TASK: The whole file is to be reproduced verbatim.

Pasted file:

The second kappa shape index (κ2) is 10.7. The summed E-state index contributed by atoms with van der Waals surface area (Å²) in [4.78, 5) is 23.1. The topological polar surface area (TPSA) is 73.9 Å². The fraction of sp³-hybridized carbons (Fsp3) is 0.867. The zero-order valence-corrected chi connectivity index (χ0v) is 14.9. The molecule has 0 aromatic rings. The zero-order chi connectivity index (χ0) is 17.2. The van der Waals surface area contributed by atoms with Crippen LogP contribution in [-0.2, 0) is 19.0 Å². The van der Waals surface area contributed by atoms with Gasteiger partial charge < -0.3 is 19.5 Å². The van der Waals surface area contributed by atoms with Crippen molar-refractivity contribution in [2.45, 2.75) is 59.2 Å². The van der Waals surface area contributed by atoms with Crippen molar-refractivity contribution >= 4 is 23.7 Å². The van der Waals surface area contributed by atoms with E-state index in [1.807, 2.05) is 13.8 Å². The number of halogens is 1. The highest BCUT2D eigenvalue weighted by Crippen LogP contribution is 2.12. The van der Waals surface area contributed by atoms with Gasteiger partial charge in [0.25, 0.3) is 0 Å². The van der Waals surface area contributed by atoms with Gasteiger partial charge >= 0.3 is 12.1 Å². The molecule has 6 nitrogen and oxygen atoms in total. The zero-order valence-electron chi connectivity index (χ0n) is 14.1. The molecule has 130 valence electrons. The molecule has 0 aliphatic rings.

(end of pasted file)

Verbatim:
The second kappa shape index (κ2) is 10.7. The summed E-state index contributed by atoms with van der Waals surface area (Å²) in [4.78, 5) is 23.1. The topological polar surface area (TPSA) is 73.9 Å². The fraction of sp³-hybridized carbons (Fsp3) is 0.867. The zero-order valence-corrected chi connectivity index (χ0v) is 14.9. The molecule has 0 aromatic rings. The zero-order chi connectivity index (χ0) is 17.2. The van der Waals surface area contributed by atoms with Crippen LogP contribution in [-0.2, 0) is 19.0 Å². The van der Waals surface area contributed by atoms with Gasteiger partial charge < -0.3 is 19.5 Å². The van der Waals surface area contributed by atoms with Crippen molar-refractivity contribution in [2.45, 2.75) is 59.2 Å². The van der Waals surface area contributed by atoms with Crippen molar-refractivity contribution >= 4 is 23.7 Å². The van der Waals surface area contributed by atoms with E-state index in [1.807, 2.05) is 13.8 Å². The number of halogens is 1. The highest BCUT2D eigenvalue weighted by Crippen LogP contribution is 2.12. The van der Waals surface area contributed by atoms with Gasteiger partial charge in [0.25, 0.3) is 0 Å². The van der Waals surface area contributed by atoms with Gasteiger partial charge >= 0.3 is 12.1 Å². The molecule has 6 nitrogen and oxygen atoms in total. The zero-order valence-electron chi connectivity index (χ0n) is 14.1. The molecule has 130 valence electrons. The molecule has 0 aliphatic rings.